The notorious drug kingpin Joaquin “El Chapo” Guzman, head of the Sinaloa cartel, has been captured as a result of an operation coordinated by Mexican and U.S. authorities.
Guzman was arrested on Saturday February 22 at 6 am, inside a resort in the port of Mazatlan, Sinaloa, Mexico.
Now that Mexico’s most powerful drug lord is in custody, the question of who gets first crack at prosecuting him comes into play.
Guzman, who’s been a key player in the ongoing violence that has reportedly claimed tens of thousands of lives since 2006, is likely to face a host of charges in Mexico for his role as the head of the Sinaloa drug cartel.
In the United States, there are grand juries from approximately seven U.S. federal district courts that have filed indictments against Guzman for a range of charges.
The United States started calling for “El Chapo’s” extradition in mere hours after the declaration spread of his arrest Saturday morning at a condominium in Mazatlan.
In 2013, Chicago’s crime commission named Guzman “Public Enemy No. 1” and proclaimed his gang supplied most of the city’s illicit drugs.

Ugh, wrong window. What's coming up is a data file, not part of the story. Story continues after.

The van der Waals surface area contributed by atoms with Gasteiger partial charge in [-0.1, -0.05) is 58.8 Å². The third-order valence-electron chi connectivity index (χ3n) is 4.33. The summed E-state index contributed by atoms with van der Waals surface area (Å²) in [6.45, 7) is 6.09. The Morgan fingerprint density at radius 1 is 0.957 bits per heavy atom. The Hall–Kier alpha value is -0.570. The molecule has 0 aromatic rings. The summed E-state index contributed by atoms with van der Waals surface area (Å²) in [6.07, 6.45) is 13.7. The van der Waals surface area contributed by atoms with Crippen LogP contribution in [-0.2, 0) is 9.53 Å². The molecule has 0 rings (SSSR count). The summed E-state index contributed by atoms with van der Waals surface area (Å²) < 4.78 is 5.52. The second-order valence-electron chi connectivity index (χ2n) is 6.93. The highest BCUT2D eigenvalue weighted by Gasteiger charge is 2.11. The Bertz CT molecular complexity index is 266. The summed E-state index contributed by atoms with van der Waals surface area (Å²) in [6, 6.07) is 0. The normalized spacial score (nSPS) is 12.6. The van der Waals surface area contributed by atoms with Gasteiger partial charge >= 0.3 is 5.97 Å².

Jack Riley, head of the Drug Enforcement Administration’s office in Chicago, Illinois, feels that federal prosecutors there have the best case against Guzman in the United States.
“I fully intend for us to have him tried here,” Riley avowed.
George Grayson, a government professor at the College of William and Mary who studies Mexico’s cartels, believes Mexican domestic politics will probably play a considerable role in how Mexico decides Guzman’s legal future.
“It’s going to be a completely political decision,” Grayson explained. “It’s going to be framed by how does this help … in next year’s congressional elections.”
Will Guzman’s arrest merely cause a hiccup (if even that) in the daily procedures as the Sinaloa cartel assigns his successor, or will this be the first step in the dismantling of their operations? Only time will tell.